A Wall Street Journal story on the campaign to recall the mayor of Omaha, Nebraska, quotes the head of the U.S. Conference of Mayors saying that recall petitions should be made more difficult because “the political climate is toxic.”
Toxic to whom, betrayed citizens or out-of-touch politicians?
You know whose side I’m on. I took three weeks off my regular duties to manage the recall’s petition drive.
Such efforts aren’t easy. We needed signatures equaling 35 percent of the vote for mayor. A group called “Omaha Forward” harassed our petitioners, regularly predicted our failure in the news media and hurled charges of fraud at us. When we turned in the necessary 37,000 signatures, certified by elections officials, the group filed a lawsuit to block the recall.
Just before Christmas, I traveled back to Omaha to testify at the trial over the petition. The mayor’s attorney called me “The Music Man,” an out-of-towner out to swindle good Nebraskans. But not one single signature verified by the county was invalidated. As the judge said in his decision, “Plaintiff introduced evidence to attack the credibility of certain circulators and a Paul Jacob, the coordinator for the paid circulators. . . . This Court found Paul Jacob credible and accepted his testimony as truthful.”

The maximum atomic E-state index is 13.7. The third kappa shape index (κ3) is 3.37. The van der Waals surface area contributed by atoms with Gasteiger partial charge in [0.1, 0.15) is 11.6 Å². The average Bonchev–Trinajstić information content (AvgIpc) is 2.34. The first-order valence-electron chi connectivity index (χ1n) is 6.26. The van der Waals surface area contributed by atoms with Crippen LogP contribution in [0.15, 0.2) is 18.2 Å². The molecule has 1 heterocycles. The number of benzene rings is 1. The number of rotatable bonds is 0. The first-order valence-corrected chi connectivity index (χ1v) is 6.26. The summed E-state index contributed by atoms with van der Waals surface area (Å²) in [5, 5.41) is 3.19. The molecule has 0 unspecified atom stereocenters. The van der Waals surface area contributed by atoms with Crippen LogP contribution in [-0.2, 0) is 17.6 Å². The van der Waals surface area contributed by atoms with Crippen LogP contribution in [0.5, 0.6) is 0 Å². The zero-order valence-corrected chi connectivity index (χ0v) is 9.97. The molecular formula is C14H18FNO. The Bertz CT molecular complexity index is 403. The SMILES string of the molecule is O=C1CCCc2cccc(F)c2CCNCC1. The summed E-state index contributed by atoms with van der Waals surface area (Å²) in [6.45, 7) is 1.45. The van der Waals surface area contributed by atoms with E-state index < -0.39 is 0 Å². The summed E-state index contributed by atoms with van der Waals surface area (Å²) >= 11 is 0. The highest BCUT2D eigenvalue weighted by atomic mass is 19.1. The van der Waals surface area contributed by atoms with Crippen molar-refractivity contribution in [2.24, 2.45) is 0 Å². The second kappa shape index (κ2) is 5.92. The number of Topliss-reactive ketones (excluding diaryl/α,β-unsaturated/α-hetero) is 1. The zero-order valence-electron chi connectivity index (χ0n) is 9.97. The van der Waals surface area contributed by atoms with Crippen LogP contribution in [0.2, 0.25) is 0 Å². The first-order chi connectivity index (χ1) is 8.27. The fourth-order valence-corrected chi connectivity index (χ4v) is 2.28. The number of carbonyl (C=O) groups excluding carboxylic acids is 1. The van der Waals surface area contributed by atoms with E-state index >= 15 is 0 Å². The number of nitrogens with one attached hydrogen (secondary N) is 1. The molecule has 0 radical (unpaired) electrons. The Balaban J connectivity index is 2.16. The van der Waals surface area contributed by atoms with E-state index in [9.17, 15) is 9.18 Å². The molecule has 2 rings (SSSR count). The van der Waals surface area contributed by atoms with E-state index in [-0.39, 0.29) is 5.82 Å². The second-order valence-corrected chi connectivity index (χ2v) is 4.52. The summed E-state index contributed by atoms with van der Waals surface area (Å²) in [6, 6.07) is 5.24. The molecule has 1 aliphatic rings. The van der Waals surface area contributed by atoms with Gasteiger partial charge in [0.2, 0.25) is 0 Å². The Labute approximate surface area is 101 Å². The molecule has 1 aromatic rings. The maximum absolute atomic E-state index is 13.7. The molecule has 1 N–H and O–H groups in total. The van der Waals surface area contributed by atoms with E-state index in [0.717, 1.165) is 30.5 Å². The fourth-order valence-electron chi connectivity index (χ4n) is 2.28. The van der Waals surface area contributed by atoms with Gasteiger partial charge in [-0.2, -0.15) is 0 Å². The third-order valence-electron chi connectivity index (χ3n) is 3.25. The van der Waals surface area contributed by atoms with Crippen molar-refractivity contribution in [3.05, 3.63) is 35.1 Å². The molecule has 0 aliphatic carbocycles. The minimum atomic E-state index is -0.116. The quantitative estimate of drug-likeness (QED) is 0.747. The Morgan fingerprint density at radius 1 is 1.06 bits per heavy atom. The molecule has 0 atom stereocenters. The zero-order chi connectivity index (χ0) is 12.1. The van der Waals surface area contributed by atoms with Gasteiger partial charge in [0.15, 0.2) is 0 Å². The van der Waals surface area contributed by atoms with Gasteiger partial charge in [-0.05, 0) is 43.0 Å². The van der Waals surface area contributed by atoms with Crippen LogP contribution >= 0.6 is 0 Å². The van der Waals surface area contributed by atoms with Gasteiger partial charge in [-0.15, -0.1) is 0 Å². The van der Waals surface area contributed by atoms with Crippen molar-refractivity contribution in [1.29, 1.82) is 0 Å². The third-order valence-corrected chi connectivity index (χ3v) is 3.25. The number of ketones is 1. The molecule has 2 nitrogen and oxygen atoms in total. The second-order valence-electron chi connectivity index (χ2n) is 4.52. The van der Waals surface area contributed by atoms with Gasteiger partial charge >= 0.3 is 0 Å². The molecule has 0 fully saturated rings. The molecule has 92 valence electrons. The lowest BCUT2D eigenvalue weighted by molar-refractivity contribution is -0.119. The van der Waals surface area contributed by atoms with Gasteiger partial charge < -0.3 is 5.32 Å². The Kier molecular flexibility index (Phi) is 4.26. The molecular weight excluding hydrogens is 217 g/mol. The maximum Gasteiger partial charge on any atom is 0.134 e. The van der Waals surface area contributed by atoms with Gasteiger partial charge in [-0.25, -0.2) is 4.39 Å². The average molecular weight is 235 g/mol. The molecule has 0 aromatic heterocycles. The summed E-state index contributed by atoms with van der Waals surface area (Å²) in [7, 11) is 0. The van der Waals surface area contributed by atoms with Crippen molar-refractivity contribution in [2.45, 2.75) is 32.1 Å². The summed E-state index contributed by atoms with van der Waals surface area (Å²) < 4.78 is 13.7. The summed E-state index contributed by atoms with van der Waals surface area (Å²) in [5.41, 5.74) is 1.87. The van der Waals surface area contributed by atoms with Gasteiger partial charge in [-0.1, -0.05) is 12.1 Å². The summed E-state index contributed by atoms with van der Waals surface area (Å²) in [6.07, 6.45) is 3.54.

The recall of Omaha’s mayor is on the ballot, January 25. Whether he is removed from office or not, voters have demonstrated that they cannot be taken for granted. A lawful democratic process prevails.
This is Common Sense. I’m Paul Jacob.